There’s that ‘I’ word again


It’s been two whole weeks since we last heard a congressional Republican publicly talk up the idea of impeaching President Obama for no reason. I guess we were due?

Andrew Kaczynski flagged this clip of Rep. Bill Flores (R-Texas), who joins a large and not-terribly-impressive group of GOP lawmakers in Washington who like the idea of putting the country through an impeachment crisis.

“I look at the president, I think he’s violated the Constitution. I think he’s violated the law. I think he’s abused his power but at the end of the day you have to say if the House decides to impeach him, if the House had an impeachment vote it would probably impeach the president.”

As best as I can tell, Flores hasn’t substantiated his bizarre allegations about presidential wrongdoing, but it’s that last sentence that seems especially interesting to me – as far as this congressman is concerned, if the House held a vote to impeach President Obama right now, it’d probably pass.

And what, pray tell, would be the basis for this little House Republican crusade? Apparently that doesn’t matter – these folks just like the idea, and whether it makes sense or not isn’t important.

For the record, Flores doesn’t seem to think the impeachment drive is going to turn out well. Sure, he likes the idea, but the Texas Republican realizes the Senate probably won’t remove Obama from office, which means, to his chagrin, impeachment probably isn’t worth pursuing.

But Flores’ appetite for impeachment, coupled with his belief that the House actually has the votes to pull it off, helps underscore the degree to which many congressional Republicans have gone quite mad.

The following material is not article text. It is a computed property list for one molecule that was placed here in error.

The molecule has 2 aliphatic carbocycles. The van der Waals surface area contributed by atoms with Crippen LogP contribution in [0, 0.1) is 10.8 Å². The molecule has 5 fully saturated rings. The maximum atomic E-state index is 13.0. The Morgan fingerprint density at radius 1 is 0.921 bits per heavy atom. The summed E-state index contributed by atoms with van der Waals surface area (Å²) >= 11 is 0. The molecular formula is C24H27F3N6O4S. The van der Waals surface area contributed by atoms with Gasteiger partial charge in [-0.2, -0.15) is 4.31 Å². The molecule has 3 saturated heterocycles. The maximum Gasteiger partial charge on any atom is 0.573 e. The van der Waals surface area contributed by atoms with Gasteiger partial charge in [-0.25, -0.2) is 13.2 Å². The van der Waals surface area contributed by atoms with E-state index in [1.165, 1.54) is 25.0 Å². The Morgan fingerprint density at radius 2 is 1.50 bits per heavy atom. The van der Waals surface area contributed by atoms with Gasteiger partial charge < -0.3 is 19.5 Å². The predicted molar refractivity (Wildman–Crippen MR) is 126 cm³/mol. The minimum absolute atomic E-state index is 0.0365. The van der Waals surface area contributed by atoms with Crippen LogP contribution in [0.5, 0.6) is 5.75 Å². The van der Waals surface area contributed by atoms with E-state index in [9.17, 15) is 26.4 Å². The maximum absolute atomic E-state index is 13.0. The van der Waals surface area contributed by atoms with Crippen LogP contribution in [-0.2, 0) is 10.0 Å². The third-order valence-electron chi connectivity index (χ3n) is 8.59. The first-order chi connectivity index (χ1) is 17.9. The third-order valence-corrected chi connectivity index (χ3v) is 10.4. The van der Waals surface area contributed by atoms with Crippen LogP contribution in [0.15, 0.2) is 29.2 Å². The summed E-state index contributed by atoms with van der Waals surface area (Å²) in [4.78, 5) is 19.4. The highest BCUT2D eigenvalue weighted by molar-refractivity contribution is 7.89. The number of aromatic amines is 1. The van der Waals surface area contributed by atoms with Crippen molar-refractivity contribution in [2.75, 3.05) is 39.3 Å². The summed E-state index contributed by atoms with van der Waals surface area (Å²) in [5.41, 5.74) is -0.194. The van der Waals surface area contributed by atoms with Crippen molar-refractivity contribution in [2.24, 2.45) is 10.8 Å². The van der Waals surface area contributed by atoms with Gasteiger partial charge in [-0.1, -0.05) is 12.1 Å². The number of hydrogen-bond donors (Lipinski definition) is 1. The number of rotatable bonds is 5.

Just look at the last few weeks. Sen. Tom Coburn (R-Okla.) believes the president is “getting perilously close” to creating a constitutional crisis that would warrant impeachment. Rep. Kerry Bentivolio (R-Mich.) wants to impeach Obama, too, saying it would be a “dream come true.”

Rep. Blake Farenthold (R-Texas) is on board with the idea, as is Sen. Ted Cruz (R-Texas). Sen. James Inhofe (R-Okla.), Rep. Todd Rokita (R-Ind.), and Rep. Jason Chaffetz (R-Utah) are ready to draw articles, too.

All of these impeachment endorsements are just from this summer, and don’t even include the many GOP lawmakers who pushed the idea in the president’s first term.

To reiterate a point from a few weeks ago, for every Beltway pundit who proclaims with a tear in their eye, “Washington would be more effective if Obama showed leadership by reaching out to Republicans, schmoozing them, and offering to work cooperatively with his critics,” I hope they’re paying very close attention to current events. It is, as a practical matter, awfully difficult for a president to work constructively with radicalized lawmakers who refuse to compromise and cherish the idea of impeachment without cause.

Impeachment and Bill Flores

There's that 'I' word again